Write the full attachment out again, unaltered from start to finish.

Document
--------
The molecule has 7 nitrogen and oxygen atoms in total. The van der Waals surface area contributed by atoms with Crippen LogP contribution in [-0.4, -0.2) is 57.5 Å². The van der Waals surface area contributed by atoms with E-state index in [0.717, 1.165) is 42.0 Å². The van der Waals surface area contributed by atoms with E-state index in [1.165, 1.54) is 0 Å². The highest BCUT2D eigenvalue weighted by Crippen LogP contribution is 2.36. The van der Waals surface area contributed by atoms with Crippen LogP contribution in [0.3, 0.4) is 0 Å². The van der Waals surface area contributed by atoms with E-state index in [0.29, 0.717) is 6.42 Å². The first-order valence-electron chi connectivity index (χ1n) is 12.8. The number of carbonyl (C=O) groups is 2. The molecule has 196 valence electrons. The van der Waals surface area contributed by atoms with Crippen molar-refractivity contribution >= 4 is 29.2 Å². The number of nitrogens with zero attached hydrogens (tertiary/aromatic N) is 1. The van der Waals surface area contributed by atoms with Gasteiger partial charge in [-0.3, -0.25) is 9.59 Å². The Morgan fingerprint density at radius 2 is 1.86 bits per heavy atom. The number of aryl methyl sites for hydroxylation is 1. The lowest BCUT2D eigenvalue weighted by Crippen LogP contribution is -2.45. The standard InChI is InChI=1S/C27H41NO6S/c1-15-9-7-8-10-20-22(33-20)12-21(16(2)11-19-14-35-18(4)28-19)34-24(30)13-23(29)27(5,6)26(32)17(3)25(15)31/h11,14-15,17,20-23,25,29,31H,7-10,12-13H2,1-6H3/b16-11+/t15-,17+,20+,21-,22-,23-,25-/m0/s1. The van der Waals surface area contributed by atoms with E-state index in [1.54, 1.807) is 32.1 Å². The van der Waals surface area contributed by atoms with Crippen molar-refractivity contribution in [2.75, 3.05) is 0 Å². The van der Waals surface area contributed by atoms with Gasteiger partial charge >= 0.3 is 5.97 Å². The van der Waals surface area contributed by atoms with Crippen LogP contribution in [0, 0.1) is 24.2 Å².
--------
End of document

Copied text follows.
The molecule has 7 nitrogen and oxygen atoms in total. The van der Waals surface area contributed by atoms with Crippen LogP contribution in [-0.4, -0.2) is 57.5 Å². The van der Waals surface area contributed by atoms with E-state index in [0.717, 1.165) is 42.0 Å². The van der Waals surface area contributed by atoms with E-state index in [1.165, 1.54) is 0 Å². The highest BCUT2D eigenvalue weighted by Crippen LogP contribution is 2.36. The van der Waals surface area contributed by atoms with Crippen LogP contribution in [0.3, 0.4) is 0 Å². The van der Waals surface area contributed by atoms with E-state index in [0.29, 0.717) is 6.42 Å². The first-order valence-electron chi connectivity index (χ1n) is 12.8. The number of carbonyl (C=O) groups is 2. The molecule has 196 valence electrons. The van der Waals surface area contributed by atoms with Crippen molar-refractivity contribution >= 4 is 29.2 Å². The number of nitrogens with zero attached hydrogens (tertiary/aromatic N) is 1. The van der Waals surface area contributed by atoms with Gasteiger partial charge in [-0.3, -0.25) is 9.59 Å². The Morgan fingerprint density at radius 2 is 1.86 bits per heavy atom. The number of aryl methyl sites for hydroxylation is 1. The lowest BCUT2D eigenvalue weighted by Crippen LogP contribution is -2.45. The standard InChI is InChI=1S/C27H41NO6S/c1-15-9-7-8-10-20-22(33-20)12-21(16(2)11-19-14-35-18(4)28-19)34-24(30)13-23(29)27(5,6)26(32)17(3)25(15)31/h11,14-15,17,20-23,25,29,31H,7-10,12-13H2,1-6H3/b16-11+/t15-,17+,20+,21-,22-,23-,25-/m0/s1. The van der Waals surface area contributed by atoms with E-state index in [1.54, 1.807) is 32.1 Å². The van der Waals surface area contributed by atoms with Crippen molar-refractivity contribution in [2.75, 3.05) is 0 Å². The van der Waals surface area contributed by atoms with Gasteiger partial charge >= 0.3 is 5.97 Å². The van der Waals surface area contributed by atoms with Crippen LogP contribution in [0, 0.1) is 24.2 Å².